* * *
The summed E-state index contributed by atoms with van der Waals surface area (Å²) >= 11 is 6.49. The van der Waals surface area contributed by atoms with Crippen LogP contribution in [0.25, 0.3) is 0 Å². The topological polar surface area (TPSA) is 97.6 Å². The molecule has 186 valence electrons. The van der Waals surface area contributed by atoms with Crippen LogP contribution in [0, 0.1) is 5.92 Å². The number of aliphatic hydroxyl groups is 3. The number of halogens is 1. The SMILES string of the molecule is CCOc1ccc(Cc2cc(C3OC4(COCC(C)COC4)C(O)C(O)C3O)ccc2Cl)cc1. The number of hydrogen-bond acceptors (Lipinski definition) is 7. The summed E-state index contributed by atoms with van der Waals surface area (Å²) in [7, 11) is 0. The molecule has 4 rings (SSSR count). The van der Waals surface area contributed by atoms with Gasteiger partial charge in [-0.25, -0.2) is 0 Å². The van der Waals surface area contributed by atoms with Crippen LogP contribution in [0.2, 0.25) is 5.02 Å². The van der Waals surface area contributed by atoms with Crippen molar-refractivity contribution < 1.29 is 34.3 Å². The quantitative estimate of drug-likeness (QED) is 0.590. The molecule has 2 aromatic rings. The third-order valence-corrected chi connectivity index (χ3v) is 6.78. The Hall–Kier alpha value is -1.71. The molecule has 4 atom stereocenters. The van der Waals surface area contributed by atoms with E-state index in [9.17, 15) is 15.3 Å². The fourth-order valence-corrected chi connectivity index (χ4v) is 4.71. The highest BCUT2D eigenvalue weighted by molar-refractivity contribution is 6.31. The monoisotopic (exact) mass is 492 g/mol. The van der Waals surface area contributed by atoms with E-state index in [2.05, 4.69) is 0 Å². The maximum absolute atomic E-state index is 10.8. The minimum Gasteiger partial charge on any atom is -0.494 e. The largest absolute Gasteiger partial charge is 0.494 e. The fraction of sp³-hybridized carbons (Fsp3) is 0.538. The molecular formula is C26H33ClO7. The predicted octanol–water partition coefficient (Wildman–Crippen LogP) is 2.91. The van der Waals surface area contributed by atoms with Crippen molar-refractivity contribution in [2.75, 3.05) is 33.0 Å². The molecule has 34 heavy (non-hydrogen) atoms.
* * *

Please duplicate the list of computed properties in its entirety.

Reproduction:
The summed E-state index contributed by atoms with van der Waals surface area (Å²) >= 11 is 6.49. The van der Waals surface area contributed by atoms with Crippen LogP contribution in [0.25, 0.3) is 0 Å². The topological polar surface area (TPSA) is 97.6 Å². The molecule has 186 valence electrons. The van der Waals surface area contributed by atoms with Crippen LogP contribution in [0, 0.1) is 5.92 Å². The number of aliphatic hydroxyl groups is 3. The number of halogens is 1. The SMILES string of the molecule is CCOc1ccc(Cc2cc(C3OC4(COCC(C)COC4)C(O)C(O)C3O)ccc2Cl)cc1. The number of hydrogen-bond acceptors (Lipinski definition) is 7. The summed E-state index contributed by atoms with van der Waals surface area (Å²) in [7, 11) is 0. The molecule has 4 rings (SSSR count). The van der Waals surface area contributed by atoms with Gasteiger partial charge in [-0.25, -0.2) is 0 Å². The van der Waals surface area contributed by atoms with Crippen LogP contribution in [0.2, 0.25) is 5.02 Å². The van der Waals surface area contributed by atoms with Crippen molar-refractivity contribution < 1.29 is 34.3 Å². The quantitative estimate of drug-likeness (QED) is 0.590. The molecule has 2 aromatic rings. The third-order valence-corrected chi connectivity index (χ3v) is 6.78. The Hall–Kier alpha value is -1.71. The molecule has 4 atom stereocenters. The van der Waals surface area contributed by atoms with E-state index in [9.17, 15) is 15.3 Å². The fourth-order valence-corrected chi connectivity index (χ4v) is 4.71. The highest BCUT2D eigenvalue weighted by molar-refractivity contribution is 6.31. The monoisotopic (exact) mass is 492 g/mol. The van der Waals surface area contributed by atoms with E-state index in [2.05, 4.69) is 0 Å². The maximum absolute atomic E-state index is 10.8. The minimum Gasteiger partial charge on any atom is -0.494 e. The largest absolute Gasteiger partial charge is 0.494 e. The fraction of sp³-hybridized carbons (Fsp3) is 0.538. The molecular formula is C26H33ClO7. The predicted octanol–water partition coefficient (Wildman–Crippen LogP) is 2.91. The van der Waals surface area contributed by atoms with Crippen molar-refractivity contribution in [2.75, 3.05) is 33.0 Å². The molecule has 34 heavy (non-hydrogen) atoms.